Date Published: July 9, 2013
Publisher: BioMed Central
Author(s): Akshay Deepak, David Fernández-Baca, Michelle M McMahon.
A multi-labeled tree, or MUL-tree, is a phylogenetic tree where two or more leaves share a label, e.g., a species name. A MUL-tree can imply multiple conflicting phylogenetic relationships for the same set of taxa, but can also contain conflict-free information that is of interest and yet is not obvious.
We define the information content of a MUL-tree T as the set of all conflict-free quartet topologies implied by T, and define the maximal reduced form of T as the smallest tree that can be obtained from T by pruning leaves and contracting edges while retaining the same information content. We show that any two MUL-trees with the same information content exhibit the same reduced form. This introduces an equivalence relation among MUL-trees with potential applications to comparing MUL-trees. We present an efficient algorithm to reduce a MUL-tree to its maximally reduced form and evaluate its performance on empirical datasets in terms of both quality of the reduced tree and the degree of data reduction achieved.
Our measure of conflict-free information content based on quartets is simple and topologically appealing. In the experiments, the maximally reduced form is often much smaller than the original tree, yet retains most of the taxa. The reduction algorithm is quadratic in the number of leaves and its complexity is unaffected by the multiplicity of leaf labels or the degree of the nodes.
Multi-labeled trees, also known as MUL-trees, are phylogenetic trees that can have more than one leaf with the same label
1). MUL-trees arise naturally and frequently in data sets containing multiple gene sequences for the same species
, but they can also arise in biogeographical studies or co-speciation studies where leaves represent individual taxa yet are labeled with their areas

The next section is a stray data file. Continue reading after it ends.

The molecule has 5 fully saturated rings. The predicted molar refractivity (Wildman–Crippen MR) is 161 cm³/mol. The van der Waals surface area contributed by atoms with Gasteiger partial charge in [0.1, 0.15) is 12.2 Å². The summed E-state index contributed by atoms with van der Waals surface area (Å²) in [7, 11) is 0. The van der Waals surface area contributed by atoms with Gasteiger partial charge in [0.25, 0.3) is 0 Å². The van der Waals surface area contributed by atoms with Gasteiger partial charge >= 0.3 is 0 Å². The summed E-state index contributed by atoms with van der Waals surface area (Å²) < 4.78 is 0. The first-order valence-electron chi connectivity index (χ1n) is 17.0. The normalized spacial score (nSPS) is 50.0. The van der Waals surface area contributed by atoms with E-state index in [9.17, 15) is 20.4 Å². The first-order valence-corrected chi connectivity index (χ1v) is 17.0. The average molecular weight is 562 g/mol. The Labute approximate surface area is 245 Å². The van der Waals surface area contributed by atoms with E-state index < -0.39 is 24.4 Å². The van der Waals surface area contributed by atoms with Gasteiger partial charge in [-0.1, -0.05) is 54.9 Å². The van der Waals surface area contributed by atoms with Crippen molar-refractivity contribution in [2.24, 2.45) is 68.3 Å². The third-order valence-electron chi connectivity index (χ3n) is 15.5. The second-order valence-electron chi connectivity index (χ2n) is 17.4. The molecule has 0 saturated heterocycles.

or hosts
A MUL-tree is a triple (T,M,ψ), where (i) T is an unrooted treea with leaf set
L(T) all of whose internal nodes have degree at least three, (ii) M is a set of labels, and (iii)
ψT:L(T)→M is a surjective map that assigns each leaf of T a label from M. (Note that if ψ is a bijection, T is singly labeled; that is, singly-labeled trees are a special case of MUL-trees.) For brevity we often refer to a MUL-tree by its underlying tree T. In what follows, unless stated otherwise, by a tree we mean a MUL-tree.
Our goal is to provide a way to reduce a MUL-tree T as much as possible, while preserving its information content. Our reduction algorithm uses the following operations. Prune (v): Delete leaf v from T. If, as a result, v’s neighbor u becomes a degree-two node, connect the former two neighbors of u by an edge and delete u. Contract (e): Delete an internal edge e and identify its endpoints.
In preparation for the MUL-tree reduction algorithm of the next section, we give some results that help to identify contractible edges and prunable leaves.
We now describe a O(n2) algorithm to compute the MRF of an n-leaf MUL-tree T. In the previous section, the MRF was defined as the tree obtained by applying information-preserving pruning and contraction operations to T, in any order, until it is no longer possible. For efficiency, however, the sequence in which these steps are performed is important. Our algorithm has three distinct phases: a preprocessing step, redundant edge contraction, and pruning of redundant leaves. We describe these next and then give an example.
We implemented our MUL-tree reduction algorithm, as well as a second step that restricts the MRF to the set of labels that appear only once, which yields a singlylabeled tree. We tested our two-step program on a set of 110,842 MUL-trees obtained from the PhyLoTA database
http://phylota.net/; GenBank eukaryotic nucleotide sequences, release 184, June 2011), which included a broad range of label-set sizes, from 4 to 1500 taxa.
We introduced an efficient algorithm to reduce a multi-labeled MUL-tree to a maximally reduced form with the same information content, defined as the set of non-conflicting quartets it resolves. We showed that the information content of a MUL-tree uniquely identifies the MUL-tree’s maximally reduced form. This has potential application in comparing MUL-trees by significantly reducing the number of comparisons as well as in extracting species-level information efficiently and conservatively from large sets of trees, irrespective of the underlying cause of multiple labels. Our algorithm can easily be adapted to work for rooted trees.
aThe results presented here can be extended to rooted trees, using triplets instead of quartets, exploiting the well-known bijection between rooted and unrooted trees (
, p. 20).
The authors declare that they have no competing interests.
MMM and DFB conceived the problem. AD, DFB and MMM designed the experiments and drafted the manuscript. AD designed and implemented the algorithms, and implemented the experiments. DFB coordinated the project. All authors read and approved the final manuscript.